About 10 million square kilometers (approximately 10% of the land area) was consumed by fires 12,800 years ago.
The reason for this Dantesque fire was due to cosmic impact, according to a study of geochemical and isotopic markers recently published in the Journal of Geology.
The work includes measurements made at more than 170 different sites worldwide and has involved 24 researchers, including Professor Emeritus of Physics and Astronomy at the University of Kansas Adrian Melott and the Professor Brian Thomas, a doctorate of 2005 in Kansas.
The disaster was triggered when Earth collided with fragments of a disintegrating comet that was approximately 100 kilometers in diameter. As he explains Melott:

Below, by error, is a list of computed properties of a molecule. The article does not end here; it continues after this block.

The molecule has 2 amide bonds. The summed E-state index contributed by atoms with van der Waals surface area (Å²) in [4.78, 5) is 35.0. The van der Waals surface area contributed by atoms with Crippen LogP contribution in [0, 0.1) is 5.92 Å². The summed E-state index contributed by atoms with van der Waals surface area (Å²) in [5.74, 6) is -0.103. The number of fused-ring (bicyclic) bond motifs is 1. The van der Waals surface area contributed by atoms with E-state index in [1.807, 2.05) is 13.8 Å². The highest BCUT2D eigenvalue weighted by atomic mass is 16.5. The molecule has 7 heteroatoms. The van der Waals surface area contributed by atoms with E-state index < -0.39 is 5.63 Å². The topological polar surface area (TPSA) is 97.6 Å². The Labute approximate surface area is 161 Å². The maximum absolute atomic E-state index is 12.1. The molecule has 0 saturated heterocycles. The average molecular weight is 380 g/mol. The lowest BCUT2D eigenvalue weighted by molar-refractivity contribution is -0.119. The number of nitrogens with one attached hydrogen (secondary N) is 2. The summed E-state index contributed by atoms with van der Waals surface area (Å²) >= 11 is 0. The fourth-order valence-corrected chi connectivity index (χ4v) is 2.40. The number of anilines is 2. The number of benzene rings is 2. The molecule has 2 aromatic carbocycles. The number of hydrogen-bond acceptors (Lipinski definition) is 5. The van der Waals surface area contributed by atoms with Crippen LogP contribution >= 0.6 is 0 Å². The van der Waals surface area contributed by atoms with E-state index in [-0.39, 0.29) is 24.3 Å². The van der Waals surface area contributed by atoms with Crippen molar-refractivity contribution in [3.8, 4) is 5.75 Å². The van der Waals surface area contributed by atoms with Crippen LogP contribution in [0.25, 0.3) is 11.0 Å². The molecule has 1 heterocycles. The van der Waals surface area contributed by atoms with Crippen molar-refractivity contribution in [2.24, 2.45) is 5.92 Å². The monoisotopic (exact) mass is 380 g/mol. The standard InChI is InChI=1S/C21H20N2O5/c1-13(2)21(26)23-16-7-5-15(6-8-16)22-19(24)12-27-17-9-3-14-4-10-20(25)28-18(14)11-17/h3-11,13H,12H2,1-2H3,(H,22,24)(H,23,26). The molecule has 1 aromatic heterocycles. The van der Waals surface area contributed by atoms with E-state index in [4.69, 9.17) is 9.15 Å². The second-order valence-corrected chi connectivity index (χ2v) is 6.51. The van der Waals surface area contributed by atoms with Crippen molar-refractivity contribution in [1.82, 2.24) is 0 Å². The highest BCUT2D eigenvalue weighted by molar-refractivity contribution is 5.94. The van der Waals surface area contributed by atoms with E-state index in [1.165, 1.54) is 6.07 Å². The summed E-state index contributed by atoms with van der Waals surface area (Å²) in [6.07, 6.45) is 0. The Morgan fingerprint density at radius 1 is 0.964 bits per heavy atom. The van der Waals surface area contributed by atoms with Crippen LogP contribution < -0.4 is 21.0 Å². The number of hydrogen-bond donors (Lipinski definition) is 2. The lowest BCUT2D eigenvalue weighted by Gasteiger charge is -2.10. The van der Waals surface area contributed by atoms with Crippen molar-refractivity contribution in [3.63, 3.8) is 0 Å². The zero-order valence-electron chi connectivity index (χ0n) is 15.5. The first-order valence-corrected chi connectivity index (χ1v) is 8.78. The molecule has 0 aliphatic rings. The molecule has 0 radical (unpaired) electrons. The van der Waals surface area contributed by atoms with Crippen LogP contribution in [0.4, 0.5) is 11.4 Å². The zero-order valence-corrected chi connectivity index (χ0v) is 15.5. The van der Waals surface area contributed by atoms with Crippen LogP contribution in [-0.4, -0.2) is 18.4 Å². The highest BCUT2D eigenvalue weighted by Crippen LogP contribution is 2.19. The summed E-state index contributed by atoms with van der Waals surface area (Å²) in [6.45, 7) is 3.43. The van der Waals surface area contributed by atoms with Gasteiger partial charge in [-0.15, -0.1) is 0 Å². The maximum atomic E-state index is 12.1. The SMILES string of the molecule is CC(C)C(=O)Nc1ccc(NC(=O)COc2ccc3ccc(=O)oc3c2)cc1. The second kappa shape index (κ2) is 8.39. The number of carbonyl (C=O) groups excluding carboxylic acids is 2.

The hypothesis is that a large comet fragmented and the fragments impacted the Earth, causing this disaster. Several different chemical signatures, carbon dioxide, nitrate, ammonia and others, seem to indicate that an astounding 10 percent of Earth's land surface, or about 10 million square kilometers, was consumed by fires. Pollen analysis suggests that pine forests were probably burned to be replaced by poplars, which is a species that colonizes cleared areas.
Calculations suggest that the impact would have depleted the ozone layer, causing increases in skin cancer and other negative health effects. However, for now, everything is a mere hypothesis.